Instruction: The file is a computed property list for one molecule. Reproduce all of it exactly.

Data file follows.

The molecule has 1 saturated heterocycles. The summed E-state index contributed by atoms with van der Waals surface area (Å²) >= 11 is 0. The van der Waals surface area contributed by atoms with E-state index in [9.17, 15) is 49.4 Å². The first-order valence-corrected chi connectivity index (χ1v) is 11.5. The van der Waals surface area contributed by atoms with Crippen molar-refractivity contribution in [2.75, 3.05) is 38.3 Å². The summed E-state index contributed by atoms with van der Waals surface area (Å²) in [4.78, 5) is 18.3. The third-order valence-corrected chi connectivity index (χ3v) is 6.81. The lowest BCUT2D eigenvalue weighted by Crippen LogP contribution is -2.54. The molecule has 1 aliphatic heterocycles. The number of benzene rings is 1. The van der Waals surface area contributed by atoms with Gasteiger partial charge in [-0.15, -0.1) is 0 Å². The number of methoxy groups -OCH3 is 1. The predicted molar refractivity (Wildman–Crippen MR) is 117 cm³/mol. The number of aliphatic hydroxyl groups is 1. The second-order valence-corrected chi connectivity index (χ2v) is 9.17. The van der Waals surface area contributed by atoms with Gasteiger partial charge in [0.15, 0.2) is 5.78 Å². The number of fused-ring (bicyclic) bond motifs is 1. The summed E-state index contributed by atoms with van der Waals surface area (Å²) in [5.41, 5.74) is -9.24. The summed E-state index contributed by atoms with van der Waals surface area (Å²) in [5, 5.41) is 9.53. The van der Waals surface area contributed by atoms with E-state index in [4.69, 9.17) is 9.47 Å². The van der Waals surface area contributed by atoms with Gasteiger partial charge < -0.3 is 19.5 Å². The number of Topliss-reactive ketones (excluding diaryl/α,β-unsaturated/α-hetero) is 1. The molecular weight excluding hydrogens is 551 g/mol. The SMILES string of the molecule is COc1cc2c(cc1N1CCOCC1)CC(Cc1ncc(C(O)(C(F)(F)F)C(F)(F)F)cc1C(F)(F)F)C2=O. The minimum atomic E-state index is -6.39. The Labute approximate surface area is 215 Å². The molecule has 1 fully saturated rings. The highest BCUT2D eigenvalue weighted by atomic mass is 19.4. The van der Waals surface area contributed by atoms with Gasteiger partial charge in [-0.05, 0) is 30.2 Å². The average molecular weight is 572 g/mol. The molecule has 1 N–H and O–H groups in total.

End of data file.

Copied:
The molecule has 1 saturated heterocycles. The summed E-state index contributed by atoms with van der Waals surface area (Å²) >= 11 is 0. The van der Waals surface area contributed by atoms with E-state index in [9.17, 15) is 49.4 Å². The first-order valence-corrected chi connectivity index (χ1v) is 11.5. The van der Waals surface area contributed by atoms with Crippen molar-refractivity contribution in [2.75, 3.05) is 38.3 Å². The summed E-state index contributed by atoms with van der Waals surface area (Å²) in [4.78, 5) is 18.3. The third-order valence-corrected chi connectivity index (χ3v) is 6.81. The lowest BCUT2D eigenvalue weighted by Crippen LogP contribution is -2.54. The molecule has 1 aliphatic heterocycles. The number of benzene rings is 1. The van der Waals surface area contributed by atoms with Gasteiger partial charge in [-0.15, -0.1) is 0 Å². The number of methoxy groups -OCH3 is 1. The predicted molar refractivity (Wildman–Crippen MR) is 117 cm³/mol. The number of aliphatic hydroxyl groups is 1. The second-order valence-corrected chi connectivity index (χ2v) is 9.17. The van der Waals surface area contributed by atoms with Gasteiger partial charge in [0.15, 0.2) is 5.78 Å². The number of fused-ring (bicyclic) bond motifs is 1. The summed E-state index contributed by atoms with van der Waals surface area (Å²) in [5.41, 5.74) is -9.24. The summed E-state index contributed by atoms with van der Waals surface area (Å²) in [5, 5.41) is 9.53. The van der Waals surface area contributed by atoms with E-state index in [4.69, 9.17) is 9.47 Å². The van der Waals surface area contributed by atoms with Gasteiger partial charge < -0.3 is 19.5 Å². The number of Topliss-reactive ketones (excluding diaryl/α,β-unsaturated/α-hetero) is 1. The molecular weight excluding hydrogens is 551 g/mol. The SMILES string of the molecule is COc1cc2c(cc1N1CCOCC1)CC(Cc1ncc(C(O)(C(F)(F)F)C(F)(F)F)cc1C(F)(F)F)C2=O. The minimum atomic E-state index is -6.39. The Labute approximate surface area is 215 Å². The molecule has 1 fully saturated rings. The highest BCUT2D eigenvalue weighted by atomic mass is 19.4. The van der Waals surface area contributed by atoms with Gasteiger partial charge in [-0.05, 0) is 30.2 Å². The average molecular weight is 572 g/mol. The molecule has 1 N–H and O–H groups in total.